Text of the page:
Rae Ann then studied at the Institute of Culture and Creation Spirituality, Holy Names College, Oakland, California. Deeply influenced by these studies, she shared them later in her ministries with women. In 1979, her wish to work in Latin America began in the Mexico/Guatemala Region with a refresher course in Spanish in Antigua, Guatemala, and by getting acquainted with the life of the people and involvement of the Sisters in both countries. With three other Sisters she opened a house in Copilco/Santo Domingo, Mexico City, in a parish where the pastor had asked the Sisters to initiate Basic Christian Communities in a very poor sector. Sister Socorro Diaz de Leon was Mexican and shared the richness of the Mexican culture and the complexity of its history. Visiting with the people led to friendships, small meetings and small solutions, i.e., literacy classes for the women encouraging their participation. With the news of her mother’s illness, Rae Ann returned to the States to accompany her and in 1982 she worked part time as a staff writer and information officer in our Communications office, visiting her mother on weekends.

In 1990 Rae Ann was able to return to Guatemala and begin a new ministry with two other Sisters in El Milagro, Mexico, in the parish of Jesus the Worker. With 95,000 people, it was the largest parish in the archdiocese with one priest, bars, brothels, drugs and street gangs. Three indigenous rural villages were attached to the parish, and the Sisters placed priority there on the formation of delegates of the Word, catechists, and Eucharistic ministers. They started groups for the integral formation of women in both the town and the villages. Since the priest could only cover the villages one Sunday a month, the Sisters led the Celebrations of the Word until the lay delegates finished their preparation. Often they were asked, “Sister, who is celebrating Mass this week, you or Father?” They accompanied an indigenous woman for the official excavation of a clandestine cemetery and were able to accompany a group of returning refugees to Huehuetenango from Mexico. In 1994 they turned their ministries over to lay people.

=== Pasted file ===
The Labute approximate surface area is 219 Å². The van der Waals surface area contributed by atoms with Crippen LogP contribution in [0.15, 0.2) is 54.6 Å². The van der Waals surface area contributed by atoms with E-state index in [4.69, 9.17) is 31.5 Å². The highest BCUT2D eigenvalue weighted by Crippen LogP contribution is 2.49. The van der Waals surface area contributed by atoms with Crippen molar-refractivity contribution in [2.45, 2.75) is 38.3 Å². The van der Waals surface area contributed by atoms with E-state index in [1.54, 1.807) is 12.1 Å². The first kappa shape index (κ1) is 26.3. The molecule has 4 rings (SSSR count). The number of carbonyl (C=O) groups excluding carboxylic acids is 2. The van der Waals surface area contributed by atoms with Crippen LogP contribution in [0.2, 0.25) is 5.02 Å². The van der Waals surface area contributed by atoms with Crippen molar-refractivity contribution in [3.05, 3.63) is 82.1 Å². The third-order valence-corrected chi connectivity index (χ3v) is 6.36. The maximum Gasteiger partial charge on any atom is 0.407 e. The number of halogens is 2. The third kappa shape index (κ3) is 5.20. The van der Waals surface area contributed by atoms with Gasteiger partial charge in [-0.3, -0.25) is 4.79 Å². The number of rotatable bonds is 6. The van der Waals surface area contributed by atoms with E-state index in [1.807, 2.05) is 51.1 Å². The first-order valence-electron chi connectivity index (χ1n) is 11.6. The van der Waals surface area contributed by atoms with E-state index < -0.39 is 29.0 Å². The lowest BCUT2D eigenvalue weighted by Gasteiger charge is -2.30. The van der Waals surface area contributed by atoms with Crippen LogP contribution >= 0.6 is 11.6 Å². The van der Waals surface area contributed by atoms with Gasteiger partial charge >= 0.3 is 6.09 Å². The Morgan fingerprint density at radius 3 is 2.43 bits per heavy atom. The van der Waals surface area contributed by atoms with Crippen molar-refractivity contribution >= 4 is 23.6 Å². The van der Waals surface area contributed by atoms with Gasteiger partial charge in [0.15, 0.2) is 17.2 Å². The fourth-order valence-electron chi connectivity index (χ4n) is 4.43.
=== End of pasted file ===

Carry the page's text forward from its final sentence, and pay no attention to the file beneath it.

In 1995, San Marcos Diocese made the Diocesan Program for Women a priority. Rae Ann was a motivating force in this formation program, facilitating teaching materials for bible studies, health tips, ecology and cosmology. She was adept at combining visual aids to illustrate difficult concepts. Rae Ann was a thoroughly modern communicator. From San Marcos she kept in touch with a sister parish, St. Ann’s, Bethany Beach, Delaware, and her home parish, St. Anthony’s, Hightstown, New Jersey. With pictures she would put a face on who was benefiting from St. Anthony’s and St. Ann’s generosity. One parishioner wrote that Rae Ann made very real the fact that the Church extends beyond the borders of the U.S.

Rae Ann’s last sixteen years were given to the women of the Diocese of San Marcos, Guatemala. She wrote, “We gather the women telling them that it is wonderful to be a woman and how important each one is. We encourage them to speak, that it is not enough to listen, and by speaking to make a wider circle. Rae Ann said, “The most important part of our work is our relationship with the women, encouraging them and being a support to them. The work is contagious. One group tells another and so it grows. My life has been enriched and my faith deepened. There is great poverty, especially in the rural areas, and this has helped me to live more simply. We look for ways to help the women learn and also ways to deal with their lives, very often marked by humiliation and violence.

In so many ways we know that Rae Ann has truly been a light. “As one lamp lights another nor grows less, so nobleness enkindles nobleness.”

We welcome and are happy to have with us today Rae Ann’s family and friends.

We also welcome and thank our Maryknoll brother, Father Dennis Moorman, M.M., who will preside at our Eucharistic Liturgy of Christian Burial.